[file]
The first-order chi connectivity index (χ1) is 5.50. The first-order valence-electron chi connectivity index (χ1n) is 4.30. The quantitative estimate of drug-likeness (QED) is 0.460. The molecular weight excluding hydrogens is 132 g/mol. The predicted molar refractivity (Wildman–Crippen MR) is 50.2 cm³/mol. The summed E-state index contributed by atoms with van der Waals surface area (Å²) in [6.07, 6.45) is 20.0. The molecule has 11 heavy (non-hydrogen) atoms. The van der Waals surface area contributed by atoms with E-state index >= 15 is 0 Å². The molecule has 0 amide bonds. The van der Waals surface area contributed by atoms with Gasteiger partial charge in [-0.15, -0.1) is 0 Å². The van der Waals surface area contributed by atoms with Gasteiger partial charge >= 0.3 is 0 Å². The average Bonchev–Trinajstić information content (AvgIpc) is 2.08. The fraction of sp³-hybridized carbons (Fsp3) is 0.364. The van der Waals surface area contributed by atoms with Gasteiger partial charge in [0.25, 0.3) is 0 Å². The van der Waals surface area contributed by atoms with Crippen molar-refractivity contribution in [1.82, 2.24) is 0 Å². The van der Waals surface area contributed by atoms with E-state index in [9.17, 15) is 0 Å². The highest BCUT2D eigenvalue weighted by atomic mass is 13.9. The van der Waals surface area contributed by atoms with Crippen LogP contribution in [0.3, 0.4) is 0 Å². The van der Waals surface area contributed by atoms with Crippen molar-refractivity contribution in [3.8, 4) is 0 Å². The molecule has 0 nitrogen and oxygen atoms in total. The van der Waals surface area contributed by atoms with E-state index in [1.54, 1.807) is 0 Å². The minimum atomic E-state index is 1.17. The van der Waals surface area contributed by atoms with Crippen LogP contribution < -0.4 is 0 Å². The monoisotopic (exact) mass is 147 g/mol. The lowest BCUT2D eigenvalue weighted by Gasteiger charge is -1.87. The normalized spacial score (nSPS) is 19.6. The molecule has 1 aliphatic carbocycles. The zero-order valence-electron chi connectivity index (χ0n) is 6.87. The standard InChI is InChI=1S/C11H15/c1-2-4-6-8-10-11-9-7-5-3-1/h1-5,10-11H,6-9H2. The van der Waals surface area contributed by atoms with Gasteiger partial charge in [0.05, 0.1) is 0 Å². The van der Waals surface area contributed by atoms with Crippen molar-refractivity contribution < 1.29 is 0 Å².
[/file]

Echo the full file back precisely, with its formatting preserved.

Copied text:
The first-order chi connectivity index (χ1) is 5.50. The first-order valence-electron chi connectivity index (χ1n) is 4.30. The quantitative estimate of drug-likeness (QED) is 0.460. The molecular weight excluding hydrogens is 132 g/mol. The predicted molar refractivity (Wildman–Crippen MR) is 50.2 cm³/mol. The summed E-state index contributed by atoms with van der Waals surface area (Å²) in [6.07, 6.45) is 20.0. The molecule has 11 heavy (non-hydrogen) atoms. The van der Waals surface area contributed by atoms with E-state index >= 15 is 0 Å². The molecule has 0 amide bonds. The van der Waals surface area contributed by atoms with Gasteiger partial charge in [-0.15, -0.1) is 0 Å². The van der Waals surface area contributed by atoms with Gasteiger partial charge >= 0.3 is 0 Å². The average Bonchev–Trinajstić information content (AvgIpc) is 2.08. The fraction of sp³-hybridized carbons (Fsp3) is 0.364. The van der Waals surface area contributed by atoms with Gasteiger partial charge in [0.25, 0.3) is 0 Å². The van der Waals surface area contributed by atoms with Crippen molar-refractivity contribution in [1.82, 2.24) is 0 Å². The van der Waals surface area contributed by atoms with E-state index in [9.17, 15) is 0 Å². The highest BCUT2D eigenvalue weighted by atomic mass is 13.9. The van der Waals surface area contributed by atoms with Crippen LogP contribution in [0.3, 0.4) is 0 Å². The van der Waals surface area contributed by atoms with Crippen molar-refractivity contribution in [3.8, 4) is 0 Å². The molecule has 0 nitrogen and oxygen atoms in total. The van der Waals surface area contributed by atoms with E-state index in [1.54, 1.807) is 0 Å². The minimum atomic E-state index is 1.17. The van der Waals surface area contributed by atoms with Crippen LogP contribution < -0.4 is 0 Å². The monoisotopic (exact) mass is 147 g/mol. The lowest BCUT2D eigenvalue weighted by Gasteiger charge is -1.87. The normalized spacial score (nSPS) is 19.6. The molecule has 1 aliphatic carbocycles. The zero-order valence-electron chi connectivity index (χ0n) is 6.87. The standard InChI is InChI=1S/C11H15/c1-2-4-6-8-10-11-9-7-5-3-1/h1-5,10-11H,6-9H2. The van der Waals surface area contributed by atoms with Gasteiger partial charge in [0.05, 0.1) is 0 Å². The van der Waals surface area contributed by atoms with Crippen molar-refractivity contribution < 1.29 is 0 Å².